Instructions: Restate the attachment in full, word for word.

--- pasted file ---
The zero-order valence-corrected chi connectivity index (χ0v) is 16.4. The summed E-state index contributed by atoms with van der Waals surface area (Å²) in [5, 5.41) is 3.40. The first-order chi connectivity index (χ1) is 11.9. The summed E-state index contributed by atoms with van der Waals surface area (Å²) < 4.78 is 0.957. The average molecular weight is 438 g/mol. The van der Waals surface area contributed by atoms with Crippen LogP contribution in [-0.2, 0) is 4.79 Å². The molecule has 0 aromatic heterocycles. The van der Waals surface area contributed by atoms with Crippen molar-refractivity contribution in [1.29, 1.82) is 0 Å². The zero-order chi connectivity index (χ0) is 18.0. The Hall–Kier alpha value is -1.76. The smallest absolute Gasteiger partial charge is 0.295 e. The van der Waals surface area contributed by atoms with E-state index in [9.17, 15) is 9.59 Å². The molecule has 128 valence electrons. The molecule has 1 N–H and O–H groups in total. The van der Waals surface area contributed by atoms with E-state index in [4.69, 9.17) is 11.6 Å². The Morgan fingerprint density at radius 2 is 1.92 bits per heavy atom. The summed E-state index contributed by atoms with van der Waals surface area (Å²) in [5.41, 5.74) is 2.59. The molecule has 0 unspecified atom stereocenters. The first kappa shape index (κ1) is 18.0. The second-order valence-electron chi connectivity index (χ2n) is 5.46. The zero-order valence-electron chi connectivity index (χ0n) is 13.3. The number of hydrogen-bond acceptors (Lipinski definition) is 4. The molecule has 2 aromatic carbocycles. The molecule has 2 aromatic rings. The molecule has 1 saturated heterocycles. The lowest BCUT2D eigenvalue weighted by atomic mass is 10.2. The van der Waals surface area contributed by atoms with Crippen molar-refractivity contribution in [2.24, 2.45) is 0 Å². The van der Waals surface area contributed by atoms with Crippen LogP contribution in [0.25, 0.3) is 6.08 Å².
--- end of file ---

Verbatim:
The zero-order valence-corrected chi connectivity index (χ0v) is 16.4. The summed E-state index contributed by atoms with van der Waals surface area (Å²) in [5, 5.41) is 3.40. The first-order chi connectivity index (χ1) is 11.9. The summed E-state index contributed by atoms with van der Waals surface area (Å²) < 4.78 is 0.957. The average molecular weight is 438 g/mol. The van der Waals surface area contributed by atoms with Crippen LogP contribution in [-0.2, 0) is 4.79 Å². The molecule has 0 aromatic heterocycles. The van der Waals surface area contributed by atoms with Crippen molar-refractivity contribution in [1.29, 1.82) is 0 Å². The zero-order chi connectivity index (χ0) is 18.0. The Hall–Kier alpha value is -1.76. The smallest absolute Gasteiger partial charge is 0.295 e. The van der Waals surface area contributed by atoms with E-state index in [9.17, 15) is 9.59 Å². The molecule has 128 valence electrons. The molecule has 1 N–H and O–H groups in total. The van der Waals surface area contributed by atoms with E-state index in [4.69, 9.17) is 11.6 Å². The Morgan fingerprint density at radius 2 is 1.92 bits per heavy atom. The summed E-state index contributed by atoms with van der Waals surface area (Å²) in [5.41, 5.74) is 2.59. The molecule has 0 unspecified atom stereocenters. The first kappa shape index (κ1) is 18.0. The second-order valence-electron chi connectivity index (χ2n) is 5.46. The zero-order valence-electron chi connectivity index (χ0n) is 13.3. The number of hydrogen-bond acceptors (Lipinski definition) is 4. The molecule has 2 aromatic carbocycles. The molecule has 2 aromatic rings. The molecule has 1 saturated heterocycles. The lowest BCUT2D eigenvalue weighted by atomic mass is 10.2. The van der Waals surface area contributed by atoms with Crippen molar-refractivity contribution in [2.24, 2.45) is 0 Å². The van der Waals surface area contributed by atoms with Crippen LogP contribution in [0.25, 0.3) is 6.08 Å².